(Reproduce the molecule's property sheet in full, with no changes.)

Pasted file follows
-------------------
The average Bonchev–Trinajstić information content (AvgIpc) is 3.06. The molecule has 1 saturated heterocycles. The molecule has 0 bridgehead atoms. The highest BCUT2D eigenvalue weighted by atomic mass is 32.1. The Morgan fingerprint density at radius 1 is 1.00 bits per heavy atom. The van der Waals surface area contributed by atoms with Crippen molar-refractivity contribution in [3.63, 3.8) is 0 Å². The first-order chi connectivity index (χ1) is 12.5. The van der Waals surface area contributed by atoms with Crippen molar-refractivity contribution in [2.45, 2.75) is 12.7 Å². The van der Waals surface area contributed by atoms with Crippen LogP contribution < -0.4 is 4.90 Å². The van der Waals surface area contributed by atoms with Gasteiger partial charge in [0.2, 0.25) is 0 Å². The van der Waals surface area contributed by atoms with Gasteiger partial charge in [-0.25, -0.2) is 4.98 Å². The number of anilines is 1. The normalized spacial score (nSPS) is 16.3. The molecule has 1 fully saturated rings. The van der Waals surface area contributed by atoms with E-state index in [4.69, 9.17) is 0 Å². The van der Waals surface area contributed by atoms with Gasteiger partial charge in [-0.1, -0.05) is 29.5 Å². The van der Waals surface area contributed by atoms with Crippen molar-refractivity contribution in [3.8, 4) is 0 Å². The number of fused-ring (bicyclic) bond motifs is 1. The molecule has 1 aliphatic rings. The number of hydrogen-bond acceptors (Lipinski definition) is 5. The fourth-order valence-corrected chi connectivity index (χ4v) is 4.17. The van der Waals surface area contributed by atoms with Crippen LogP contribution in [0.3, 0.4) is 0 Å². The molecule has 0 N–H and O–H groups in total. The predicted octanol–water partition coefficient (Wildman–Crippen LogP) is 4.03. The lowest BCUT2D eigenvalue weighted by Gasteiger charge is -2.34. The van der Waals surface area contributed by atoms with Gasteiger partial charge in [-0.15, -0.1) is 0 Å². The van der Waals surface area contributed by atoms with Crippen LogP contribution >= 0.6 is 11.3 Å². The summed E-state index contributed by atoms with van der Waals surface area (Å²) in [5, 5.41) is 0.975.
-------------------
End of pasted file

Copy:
The average Bonchev–Trinajstić information content (AvgIpc) is 3.06. The molecule has 1 saturated heterocycles. The molecule has 0 bridgehead atoms. The highest BCUT2D eigenvalue weighted by atomic mass is 32.1. The Morgan fingerprint density at radius 1 is 1.00 bits per heavy atom. The van der Waals surface area contributed by atoms with Crippen molar-refractivity contribution in [3.63, 3.8) is 0 Å². The first-order chi connectivity index (χ1) is 12.5. The van der Waals surface area contributed by atoms with Crippen molar-refractivity contribution in [2.45, 2.75) is 12.7 Å². The van der Waals surface area contributed by atoms with Crippen LogP contribution < -0.4 is 4.90 Å². The van der Waals surface area contributed by atoms with Gasteiger partial charge in [0.2, 0.25) is 0 Å². The van der Waals surface area contributed by atoms with Gasteiger partial charge in [-0.25, -0.2) is 4.98 Å². The number of anilines is 1. The normalized spacial score (nSPS) is 16.3. The molecule has 1 fully saturated rings. The van der Waals surface area contributed by atoms with E-state index in [4.69, 9.17) is 0 Å². The van der Waals surface area contributed by atoms with Gasteiger partial charge in [-0.1, -0.05) is 29.5 Å². The van der Waals surface area contributed by atoms with Crippen molar-refractivity contribution in [3.8, 4) is 0 Å². The number of fused-ring (bicyclic) bond motifs is 1. The molecule has 1 aliphatic rings. The number of hydrogen-bond acceptors (Lipinski definition) is 5. The fourth-order valence-corrected chi connectivity index (χ4v) is 4.17. The van der Waals surface area contributed by atoms with Crippen LogP contribution in [0.3, 0.4) is 0 Å². The molecule has 0 N–H and O–H groups in total. The predicted octanol–water partition coefficient (Wildman–Crippen LogP) is 4.03. The lowest BCUT2D eigenvalue weighted by Gasteiger charge is -2.34. The van der Waals surface area contributed by atoms with Gasteiger partial charge in [-0.15, -0.1) is 0 Å². The van der Waals surface area contributed by atoms with Crippen LogP contribution >= 0.6 is 11.3 Å². The summed E-state index contributed by atoms with van der Waals surface area (Å²) in [5, 5.41) is 0.975.